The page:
NASA is contracting with SpaceX for a $112 million launch of its Surface Water and Ocean Topography (SWOT) satellite, which will conduct the first ever worldwide study of Earth’s surface water.
SWOT will be launched on one of SpaceX’s Falcon 9 rockets from California’s Vandenberg Air Force Base in April 2021.
The $112 million cost includes not just the launch but also unspecified support from other private companies to put the satellite in space.
Current starting cost for a Falcon 9 is $62 million.
According to NASA spokeswoman Cheryl Warner, “The specific launch service price is considered competition and procurement sensitive information” and cannot be discussed at the present time.
SpaceX already has contracts with NASA for the launch of other science missions. In January of this year, the company launched NASA’s Jason-3 ocean monitoring satellite.
Jason 3 is an international Earth observation satellite that studies sea surface height, ocean circulation, and sea level rise.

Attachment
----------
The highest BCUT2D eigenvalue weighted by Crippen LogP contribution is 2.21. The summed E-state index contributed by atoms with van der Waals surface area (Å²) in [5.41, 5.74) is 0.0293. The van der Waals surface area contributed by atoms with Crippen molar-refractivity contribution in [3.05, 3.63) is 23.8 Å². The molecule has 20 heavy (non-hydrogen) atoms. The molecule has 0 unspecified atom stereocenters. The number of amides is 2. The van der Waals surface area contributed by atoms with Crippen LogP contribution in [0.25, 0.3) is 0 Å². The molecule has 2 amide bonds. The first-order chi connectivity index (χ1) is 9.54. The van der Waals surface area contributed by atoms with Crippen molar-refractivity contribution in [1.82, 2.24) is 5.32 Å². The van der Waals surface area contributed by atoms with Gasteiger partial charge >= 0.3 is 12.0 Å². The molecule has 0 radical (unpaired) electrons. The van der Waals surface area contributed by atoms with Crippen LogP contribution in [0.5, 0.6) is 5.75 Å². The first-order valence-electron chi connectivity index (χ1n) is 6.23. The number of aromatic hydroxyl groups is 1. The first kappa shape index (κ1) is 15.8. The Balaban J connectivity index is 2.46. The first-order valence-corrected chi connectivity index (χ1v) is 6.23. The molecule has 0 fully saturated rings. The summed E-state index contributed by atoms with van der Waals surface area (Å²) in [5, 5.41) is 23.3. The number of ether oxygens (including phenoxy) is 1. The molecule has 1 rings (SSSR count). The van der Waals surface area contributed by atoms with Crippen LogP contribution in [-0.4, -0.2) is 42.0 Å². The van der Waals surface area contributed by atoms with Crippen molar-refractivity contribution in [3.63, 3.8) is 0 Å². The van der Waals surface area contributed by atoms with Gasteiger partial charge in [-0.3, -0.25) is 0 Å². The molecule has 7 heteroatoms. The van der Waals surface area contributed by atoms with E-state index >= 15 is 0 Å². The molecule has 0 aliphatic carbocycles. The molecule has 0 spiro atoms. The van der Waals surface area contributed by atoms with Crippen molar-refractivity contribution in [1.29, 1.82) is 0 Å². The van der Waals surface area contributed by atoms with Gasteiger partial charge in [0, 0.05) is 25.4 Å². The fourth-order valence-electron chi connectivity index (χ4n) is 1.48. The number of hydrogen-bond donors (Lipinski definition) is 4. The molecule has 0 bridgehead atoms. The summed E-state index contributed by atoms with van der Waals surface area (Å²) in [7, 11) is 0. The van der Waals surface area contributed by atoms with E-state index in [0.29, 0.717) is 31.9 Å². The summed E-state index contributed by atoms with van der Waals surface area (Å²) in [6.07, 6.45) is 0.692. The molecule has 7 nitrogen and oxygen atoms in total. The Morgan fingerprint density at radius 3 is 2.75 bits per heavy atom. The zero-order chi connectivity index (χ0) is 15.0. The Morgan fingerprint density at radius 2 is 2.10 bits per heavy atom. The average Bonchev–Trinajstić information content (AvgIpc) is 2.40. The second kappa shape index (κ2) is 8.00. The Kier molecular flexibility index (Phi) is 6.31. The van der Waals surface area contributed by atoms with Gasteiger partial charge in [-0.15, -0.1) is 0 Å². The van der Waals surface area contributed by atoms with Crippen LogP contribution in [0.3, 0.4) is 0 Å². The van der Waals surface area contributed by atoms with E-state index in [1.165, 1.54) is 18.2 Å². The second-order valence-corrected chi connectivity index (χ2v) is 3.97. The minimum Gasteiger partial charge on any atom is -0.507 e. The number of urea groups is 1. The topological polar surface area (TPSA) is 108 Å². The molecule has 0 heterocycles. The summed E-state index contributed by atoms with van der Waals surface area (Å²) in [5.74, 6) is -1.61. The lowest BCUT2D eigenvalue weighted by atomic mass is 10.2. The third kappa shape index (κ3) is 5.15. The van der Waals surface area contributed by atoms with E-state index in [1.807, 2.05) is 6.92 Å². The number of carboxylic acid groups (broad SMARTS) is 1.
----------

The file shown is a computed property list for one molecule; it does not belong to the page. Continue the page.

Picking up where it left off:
Next year, SpaceX is set to launch the space agency’s Transiting Exoplanet Survey Satellite (TESS), which will look for small exoplanets orbiting bright stars using the transit method.
The SWOT satellite will measure fine details of Earth’s oceans’ surface topography and study how Earth’s bodies of water change over time.
Its mission includes measuring water storage changes in all wetlands, lakes, and reservoirs to help scientists better understand the global dynamics of Earth’s surface waters.
SWOT will also conduct high-spatial resolution worldwide measurements of ocean surface topography with the goal of improving ocean circulation models, which should lead to better weather predictions.
“We’re excited to carry this critical science payload into orbit for NASA, the nation, and the international community,” said SpaceX president Gwynne Shotwell in a public statement.
“We appreciate NASA’s partnership and confidence in SpaceX as a launch provider.”